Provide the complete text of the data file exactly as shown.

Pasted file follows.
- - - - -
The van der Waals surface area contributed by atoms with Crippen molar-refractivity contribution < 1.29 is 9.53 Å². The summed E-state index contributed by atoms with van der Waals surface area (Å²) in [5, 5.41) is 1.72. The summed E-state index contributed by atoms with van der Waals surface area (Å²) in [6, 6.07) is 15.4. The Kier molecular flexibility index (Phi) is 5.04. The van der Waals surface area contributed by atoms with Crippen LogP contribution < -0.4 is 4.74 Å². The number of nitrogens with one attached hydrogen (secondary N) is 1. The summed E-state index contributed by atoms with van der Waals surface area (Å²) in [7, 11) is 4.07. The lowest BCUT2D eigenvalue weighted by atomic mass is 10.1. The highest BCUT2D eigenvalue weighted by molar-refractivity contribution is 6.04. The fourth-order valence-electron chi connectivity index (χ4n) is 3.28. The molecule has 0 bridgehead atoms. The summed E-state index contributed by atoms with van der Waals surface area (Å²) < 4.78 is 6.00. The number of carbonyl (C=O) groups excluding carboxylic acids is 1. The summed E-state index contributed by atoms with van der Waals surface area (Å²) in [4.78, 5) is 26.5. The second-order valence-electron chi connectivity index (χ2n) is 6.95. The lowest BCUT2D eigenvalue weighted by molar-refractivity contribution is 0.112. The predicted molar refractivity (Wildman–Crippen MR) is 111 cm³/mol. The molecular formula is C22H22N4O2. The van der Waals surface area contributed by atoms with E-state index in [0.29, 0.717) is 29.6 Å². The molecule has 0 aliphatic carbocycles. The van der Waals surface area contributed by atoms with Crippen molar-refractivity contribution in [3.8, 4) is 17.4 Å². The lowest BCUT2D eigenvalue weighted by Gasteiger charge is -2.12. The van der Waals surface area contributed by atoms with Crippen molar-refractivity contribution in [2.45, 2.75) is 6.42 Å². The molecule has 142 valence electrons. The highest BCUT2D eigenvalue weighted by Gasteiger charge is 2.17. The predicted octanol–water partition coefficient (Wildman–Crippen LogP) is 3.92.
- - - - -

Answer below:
The van der Waals surface area contributed by atoms with Crippen molar-refractivity contribution < 1.29 is 9.53 Å². The summed E-state index contributed by atoms with van der Waals surface area (Å²) in [5, 5.41) is 1.72. The summed E-state index contributed by atoms with van der Waals surface area (Å²) in [6, 6.07) is 15.4. The Kier molecular flexibility index (Phi) is 5.04. The van der Waals surface area contributed by atoms with Crippen LogP contribution < -0.4 is 4.74 Å². The number of nitrogens with one attached hydrogen (secondary N) is 1. The summed E-state index contributed by atoms with van der Waals surface area (Å²) in [7, 11) is 4.07. The lowest BCUT2D eigenvalue weighted by atomic mass is 10.1. The highest BCUT2D eigenvalue weighted by molar-refractivity contribution is 6.04. The fourth-order valence-electron chi connectivity index (χ4n) is 3.28. The molecule has 0 bridgehead atoms. The summed E-state index contributed by atoms with van der Waals surface area (Å²) < 4.78 is 6.00. The number of carbonyl (C=O) groups excluding carboxylic acids is 1. The summed E-state index contributed by atoms with van der Waals surface area (Å²) in [4.78, 5) is 26.5. The second-order valence-electron chi connectivity index (χ2n) is 6.95. The lowest BCUT2D eigenvalue weighted by molar-refractivity contribution is 0.112. The predicted molar refractivity (Wildman–Crippen MR) is 111 cm³/mol. The molecular formula is C22H22N4O2. The van der Waals surface area contributed by atoms with E-state index in [0.29, 0.717) is 29.6 Å². The molecule has 0 aliphatic carbocycles. The van der Waals surface area contributed by atoms with Crippen molar-refractivity contribution in [3.8, 4) is 17.4 Å². The lowest BCUT2D eigenvalue weighted by Gasteiger charge is -2.12. The van der Waals surface area contributed by atoms with Crippen molar-refractivity contribution in [2.45, 2.75) is 6.42 Å². The molecule has 142 valence electrons. The highest BCUT2D eigenvalue weighted by Gasteiger charge is 2.17. The predicted octanol–water partition coefficient (Wildman–Crippen LogP) is 3.92.